Library Building Opened Today


 
From: The Clinton Daily Herald; Tuesday November 8, 1904, P. 8
Transcribed by a Clinton County IaGenWeb volunteer.

HUNDREDS OF CLINTONITES VISITED AND INSPECTED THE STRUCTURE TODAY.
BRIEF HISTORY OF LIBRARY MOVEMENT.

One Year Taken to Complete the Building – Books Cataloged By Working Force Since June.

Today at the hours between two and nine p.m. the Carnegie library was open for inspection by the public of Clinton and a number of citizens visited the new building.

Great bunches of chrysanthemums and cut flowers were used in the rooms, the large bunches of chrysanthemums in the west reading room and beside the portrait of the late Hon. George D. McDaid were sent by Mrs. McDaid in his memory.

In connection with this public opening a brief history of the library movement in this city is not amiss.

Through the personal efforts of the late Hon. George D. McDaid the attention of Andrew Carnegie was directed to Clinton and the demand here for a public library. After some correspondence with Mr. Carnegie his offer was made to Clinton voters, and on the 31st of March, 1902, at a special election, the people decided to accept the proposition. The majority in favor was 2,459 votes.

The late E. H. Hughes, then mayor, on May 13th, 1902, appointed the following persons as trustees for the new Carnegie building:

Virtus Lund, Sr.
W. D. Walden. +
Theodore Carstensen. +
George D. McDaid. =
Courtland H. Young. +
George B. Phelps.
Petrel Davis. +
Mrs. W. E. Young. +
Mrs. Walter I. Hayes.
+ Resigned
= Deceased


At a meeting held in July of the same year, George D. McDaid was made president of the library board, Virtus Lund, Sr., vice president, Geo. B. Phelps, secretary.

A gift of the site of the building from Mrs. W. E. Young was accepted by the board in August.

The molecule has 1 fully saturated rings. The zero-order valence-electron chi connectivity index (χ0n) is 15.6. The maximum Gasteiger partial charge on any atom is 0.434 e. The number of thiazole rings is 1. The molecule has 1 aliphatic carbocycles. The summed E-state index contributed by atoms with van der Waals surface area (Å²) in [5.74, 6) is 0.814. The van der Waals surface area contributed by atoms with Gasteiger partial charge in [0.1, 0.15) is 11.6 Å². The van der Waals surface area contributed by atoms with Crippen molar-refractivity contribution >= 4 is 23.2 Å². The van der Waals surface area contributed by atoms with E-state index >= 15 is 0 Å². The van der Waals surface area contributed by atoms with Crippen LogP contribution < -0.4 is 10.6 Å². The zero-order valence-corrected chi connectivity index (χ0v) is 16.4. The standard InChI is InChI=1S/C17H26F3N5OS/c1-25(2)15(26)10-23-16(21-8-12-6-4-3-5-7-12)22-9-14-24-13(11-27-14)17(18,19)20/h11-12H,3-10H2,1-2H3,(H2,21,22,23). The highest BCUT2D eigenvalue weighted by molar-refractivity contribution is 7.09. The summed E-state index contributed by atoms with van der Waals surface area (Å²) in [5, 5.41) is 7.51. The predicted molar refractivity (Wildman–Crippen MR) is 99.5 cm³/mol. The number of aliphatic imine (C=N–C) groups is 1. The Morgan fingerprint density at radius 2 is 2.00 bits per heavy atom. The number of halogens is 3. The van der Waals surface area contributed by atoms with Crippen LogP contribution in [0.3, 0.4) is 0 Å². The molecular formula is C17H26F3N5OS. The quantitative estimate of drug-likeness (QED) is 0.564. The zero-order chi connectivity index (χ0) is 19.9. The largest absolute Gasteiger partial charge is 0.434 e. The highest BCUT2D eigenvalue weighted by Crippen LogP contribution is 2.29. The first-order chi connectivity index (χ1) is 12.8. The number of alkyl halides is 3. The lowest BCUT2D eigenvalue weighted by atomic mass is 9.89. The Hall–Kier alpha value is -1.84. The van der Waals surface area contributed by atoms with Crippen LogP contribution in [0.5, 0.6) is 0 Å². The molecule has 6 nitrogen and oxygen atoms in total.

Following this movement personal visits of different members of the board were made to different libraries and it was learned that $30,000 would not build as good a building as it was known that the people of Clinton desired. Accordingly Mr. Carnegie increased his gift to $45,000, and at a meeting held Dec. 26, 1902, this offer was accepted by the city council, which also pledged to increase the annual tax from $3,000 to $4,500, the 10 per cent required by Mr. Carnegie upon all his gifts.

January 20, 1903, the firm of Patton & Miller, Chicago, was chosen as architects of the building.

June 2, the contract to build was let to the firm of Winchester & Cullen of Rockford and Janesville. At this time Dan Haring was selected as superintendent of the building to represent the trustees.

June 24th, 1903, stakes were set and ground broken for the new building.

In June, 1904, the completed building was turned over to the trustees, twelve months from the time it was begun.

On the 20th day of June work was begun on the books for the library shelves and today, November 8th, the building is opened for public inspection, tomorrow, November 9th, the use of books by the Clinton public will begin.

The work of cataloguing the books has been entrusted since June to Miss Sweet, librarian, Miss Lillian Cook, Miss Hecker, Miss Work and Miss King of Rockford, Ill., cataloguer.

The personal of the library board includes:

Patterson Rowe, president.
Virtus Lund, vice president.
George B. Phelps, secretary.
James A. Greenhill.
E. E. Hecker.
Rev. E. J. McLaughlin.
Marvin Gates.
William Howes.
Mrs. Walter I. Hayes.
The custodian of the library is Theodore Carstensen.